Notes for: CSEW hate crime
- More information can be found in Section 2.5 of the User Guide.
The Crime Survey for England and Wales (CSEW) also collects information on perceptions of the police, criminal justice system, crime and anti-social behaviour for adults aged 16 years and over by religious affiliation. These estimates can be found in the Crime in England and Wales: Annual supplementary tables.
Supplementary tables for the year ending March 2019 cover a range of information including:
perceptions of changing crime levels (locally): 46% of adults with no religious affiliation said crime has gone up “a little” or “a lot” locally in the past few years; this was lower than all other religious groups captured, except for Buddhist adults (46%, Table S29)
perceptions of changing crime levels (locally): 68% of Sikh adults said crime has gone up “a little” or “a lot” locally in the past few years; this was higher than Christian adults (51%), Buddhist adults (46%) and adults with no religious affiliation (46%, Table S29)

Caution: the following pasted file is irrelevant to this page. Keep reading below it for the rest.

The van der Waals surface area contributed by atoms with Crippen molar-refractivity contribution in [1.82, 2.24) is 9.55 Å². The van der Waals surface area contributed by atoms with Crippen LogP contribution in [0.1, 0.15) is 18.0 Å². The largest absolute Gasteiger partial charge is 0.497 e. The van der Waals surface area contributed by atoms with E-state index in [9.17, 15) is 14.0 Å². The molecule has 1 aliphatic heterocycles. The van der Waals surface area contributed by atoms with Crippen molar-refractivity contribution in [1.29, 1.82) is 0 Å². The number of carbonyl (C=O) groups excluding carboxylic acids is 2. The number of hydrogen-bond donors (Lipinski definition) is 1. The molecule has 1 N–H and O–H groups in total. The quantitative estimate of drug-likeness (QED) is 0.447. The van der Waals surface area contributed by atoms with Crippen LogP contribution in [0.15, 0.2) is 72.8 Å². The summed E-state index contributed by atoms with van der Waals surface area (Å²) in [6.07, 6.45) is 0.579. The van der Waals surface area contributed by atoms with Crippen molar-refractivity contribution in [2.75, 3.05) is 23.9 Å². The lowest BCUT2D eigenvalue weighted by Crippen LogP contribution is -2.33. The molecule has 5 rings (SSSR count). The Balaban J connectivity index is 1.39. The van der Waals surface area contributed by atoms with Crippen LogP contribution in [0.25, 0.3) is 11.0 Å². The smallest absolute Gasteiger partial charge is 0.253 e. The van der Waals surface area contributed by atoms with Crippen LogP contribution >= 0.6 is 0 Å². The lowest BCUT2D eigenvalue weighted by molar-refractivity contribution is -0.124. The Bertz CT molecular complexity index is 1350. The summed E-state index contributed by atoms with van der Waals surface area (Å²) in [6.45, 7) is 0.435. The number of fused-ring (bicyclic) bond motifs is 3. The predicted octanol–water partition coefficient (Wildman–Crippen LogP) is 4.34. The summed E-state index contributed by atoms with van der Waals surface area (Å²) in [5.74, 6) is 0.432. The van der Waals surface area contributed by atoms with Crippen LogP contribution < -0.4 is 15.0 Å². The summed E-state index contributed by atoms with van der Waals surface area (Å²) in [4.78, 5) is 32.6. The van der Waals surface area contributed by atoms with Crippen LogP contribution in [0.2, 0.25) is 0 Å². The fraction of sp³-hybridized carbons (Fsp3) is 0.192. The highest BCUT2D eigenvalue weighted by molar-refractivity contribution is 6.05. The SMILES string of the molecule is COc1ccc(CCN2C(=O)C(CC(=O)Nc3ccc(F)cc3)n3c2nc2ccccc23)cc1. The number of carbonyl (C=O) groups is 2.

perceptions of changing crime levels (nationally): 90% of Sikh adults said crime has gone up “a little” or “a lot” nationally in the past few years; this was higher than Muslim adults (79%), Buddhist adults (74%) and adults with no religious affiliation (76%, Table S29)
ratings of the local police: there was little variation across the religious groups for ratings of local police (Figure 2); there was a difference between Hindu adults and Christian adults, 65% of Hindu adults said police were doing a good or excellent job, this was higher than Christian adults (58%) and adults with no religious affiliation (56%, Table S2)
Nôl i'r tabl cynnwys